Restaurants that didn’t make it

Never had a chance

Jeffrey Denny
5 min readSep 24, 2018


Jeffrey Denny

In my 30+ years here, Washington, D.C., has come a long way from an arid food desert where grocery shoppers murdered each other with illicit handguns for the last wilted broccoli head and jar of Skippy Super Chunk well past its shelf life.

The new DC is a celebrated, literally jaw-dropping and jaw-raising (as in chewing) global cuisine destination. Even the neighborhood 7-11 here has locavore sustainably farmed bok choy. Even baby bok choy, also known as the veal of vegetables.

Washington is now a place not just to gaze at the monuments or see the swamp Trump is draining, but to eat even better in the Amex-breaking way than in the famed New York or Paris.

In naming Washington its “Restaurant City of the Year” in 2016, Bon Appétit gushed:

“Yes, D.C. has long been a city that could out power-lunch any place in the country, and great meals could be had at many of the big-box restaurants in the center of town. But now D.C. has more than that: It finally has a ton of great neighborhood restaurants. And they are sprouting up in areas that you would not have imagined ten years ago — neighborhoods like Shaw, Columbia Heights, Barracks Row, and Petworth.

“[T]here’s an energy and excitement surrounding all the new places that is palpable. D.C. is bubbling with momentum. You go in to one place, and you hear about another exciting spot just down the street. The table next to you isn’t only talking politics; they’re discussing last night’s cacio e pepe, too.”

You might also hear the diners next to you boasting how they got their tables in less than six months. That’s how booked the good places are. If you OpenTable on Tuesday for a reservation on Saturday, and it’s available, you don’t want it.

But for every Dabney, Bad Saint, Rose’s Luxury, Maketto, Kinship, Convivial, Tail-Up Goat, Daikaya and other hot DC eateries you now need Georgetown Prep/Yale/GOP legacy/Supreme Court nominee Brett Kavanaugh-loyal references to get in, dozens of amazing restaurants don’t make it past year one and investor patience.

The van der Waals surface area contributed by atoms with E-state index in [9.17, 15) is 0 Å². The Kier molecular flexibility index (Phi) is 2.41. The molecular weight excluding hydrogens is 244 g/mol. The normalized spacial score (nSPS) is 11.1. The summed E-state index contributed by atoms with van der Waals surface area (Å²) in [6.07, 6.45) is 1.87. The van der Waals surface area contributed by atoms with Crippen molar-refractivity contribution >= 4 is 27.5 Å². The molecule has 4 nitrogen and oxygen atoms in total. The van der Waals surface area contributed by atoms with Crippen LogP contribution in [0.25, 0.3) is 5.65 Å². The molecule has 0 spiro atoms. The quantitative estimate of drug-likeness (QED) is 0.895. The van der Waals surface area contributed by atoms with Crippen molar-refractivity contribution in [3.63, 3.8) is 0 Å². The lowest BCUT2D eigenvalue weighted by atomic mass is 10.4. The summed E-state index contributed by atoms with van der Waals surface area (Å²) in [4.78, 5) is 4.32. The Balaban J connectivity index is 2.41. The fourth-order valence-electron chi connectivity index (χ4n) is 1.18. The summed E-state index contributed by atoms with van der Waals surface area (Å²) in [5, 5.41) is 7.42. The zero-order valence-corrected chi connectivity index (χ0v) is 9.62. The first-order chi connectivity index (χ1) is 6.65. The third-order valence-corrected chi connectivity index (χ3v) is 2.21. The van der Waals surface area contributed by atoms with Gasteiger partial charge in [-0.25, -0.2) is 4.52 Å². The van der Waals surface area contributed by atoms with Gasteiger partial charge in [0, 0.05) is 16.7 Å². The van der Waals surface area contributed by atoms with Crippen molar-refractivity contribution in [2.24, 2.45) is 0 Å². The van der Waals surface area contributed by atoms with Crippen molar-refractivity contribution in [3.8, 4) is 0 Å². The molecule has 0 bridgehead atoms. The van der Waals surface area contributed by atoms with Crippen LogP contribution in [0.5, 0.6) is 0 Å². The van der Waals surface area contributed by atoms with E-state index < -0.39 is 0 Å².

Why? The fierce competition for discerning, moneyed diners and talented chefs doesn’t help.

But many restaurants die because their names, concepts and “branding” fall short.


Sam & Ella’s. Sound it out. When people got it, they didn’t go. Some thought the name was winky and learned the hard way that it wasn’t.

Those who didn’t get it went on to experience GI issues, and not the kind the Nazi Germans faced at the Normandy landing. Sometimes worse.

Illegal Seafood. Cheap and not ashamed of why.

Ruth’s Chris Bob Bill Chuck Fred Ed Mike Jack. Too many investors brought in to rescue the Ruth’s Chris franchise destroyed it by demanding naming rights. They all lost their shirts. On the upside, they rescued people who were naked from the pants up and needed shirts.

Café Ipecac. Named after the delicious, health-giving syrup that’s even more irresistible than balsamic reduction, aka, the “new ketchup,” while also a leading expectorant and emetic, this French-styled bistro failed due to urgent questions such as “où sont les toilettes? it could not answer fast enough.

Bistro Vermine. Also with a delightfully insouciant continental savoir-faire, this authentic replication of the old Parisian Left Bank hole-in-the-wall struggled with, how you say, “vector control,” or contrôle des rats, evidenced by the many holes in the walls.